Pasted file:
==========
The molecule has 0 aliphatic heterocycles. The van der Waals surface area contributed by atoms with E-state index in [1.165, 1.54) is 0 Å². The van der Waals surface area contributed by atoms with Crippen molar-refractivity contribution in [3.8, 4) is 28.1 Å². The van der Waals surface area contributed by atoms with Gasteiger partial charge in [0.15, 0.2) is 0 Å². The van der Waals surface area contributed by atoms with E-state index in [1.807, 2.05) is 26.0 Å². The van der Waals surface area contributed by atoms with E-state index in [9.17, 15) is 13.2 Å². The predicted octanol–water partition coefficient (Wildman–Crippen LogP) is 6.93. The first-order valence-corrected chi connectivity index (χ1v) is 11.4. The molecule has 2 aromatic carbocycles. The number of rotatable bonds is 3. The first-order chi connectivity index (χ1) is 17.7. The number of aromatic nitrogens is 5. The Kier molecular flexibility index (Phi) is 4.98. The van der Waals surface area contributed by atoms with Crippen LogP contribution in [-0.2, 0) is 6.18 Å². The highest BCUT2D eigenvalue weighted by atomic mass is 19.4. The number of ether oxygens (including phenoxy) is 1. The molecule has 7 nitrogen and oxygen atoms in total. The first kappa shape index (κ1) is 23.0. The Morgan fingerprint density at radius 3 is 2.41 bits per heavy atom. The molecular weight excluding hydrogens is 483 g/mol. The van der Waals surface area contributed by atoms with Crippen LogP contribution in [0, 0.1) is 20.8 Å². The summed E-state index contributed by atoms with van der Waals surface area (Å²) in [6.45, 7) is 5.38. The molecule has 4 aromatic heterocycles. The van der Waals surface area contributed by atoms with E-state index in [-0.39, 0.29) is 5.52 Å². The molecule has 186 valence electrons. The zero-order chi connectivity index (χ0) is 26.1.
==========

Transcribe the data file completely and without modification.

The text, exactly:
The molecule has 0 aliphatic heterocycles. The van der Waals surface area contributed by atoms with E-state index in [1.165, 1.54) is 0 Å². The van der Waals surface area contributed by atoms with Crippen molar-refractivity contribution in [3.8, 4) is 28.1 Å². The van der Waals surface area contributed by atoms with Gasteiger partial charge in [0.15, 0.2) is 0 Å². The van der Waals surface area contributed by atoms with E-state index in [1.807, 2.05) is 26.0 Å². The van der Waals surface area contributed by atoms with E-state index in [9.17, 15) is 13.2 Å². The predicted octanol–water partition coefficient (Wildman–Crippen LogP) is 6.93. The first-order valence-corrected chi connectivity index (χ1v) is 11.4. The molecule has 2 aromatic carbocycles. The number of rotatable bonds is 3. The first-order chi connectivity index (χ1) is 17.7. The number of aromatic nitrogens is 5. The Kier molecular flexibility index (Phi) is 4.98. The van der Waals surface area contributed by atoms with Crippen LogP contribution in [-0.2, 0) is 6.18 Å². The highest BCUT2D eigenvalue weighted by atomic mass is 19.4. The number of ether oxygens (including phenoxy) is 1. The molecule has 7 nitrogen and oxygen atoms in total. The first kappa shape index (κ1) is 23.0. The Morgan fingerprint density at radius 3 is 2.41 bits per heavy atom. The molecular weight excluding hydrogens is 483 g/mol. The van der Waals surface area contributed by atoms with Crippen LogP contribution in [0, 0.1) is 20.8 Å². The summed E-state index contributed by atoms with van der Waals surface area (Å²) in [6.45, 7) is 5.38. The molecule has 4 aromatic heterocycles. The van der Waals surface area contributed by atoms with E-state index in [-0.39, 0.29) is 5.52 Å². The molecule has 186 valence electrons. The zero-order chi connectivity index (χ0) is 26.1.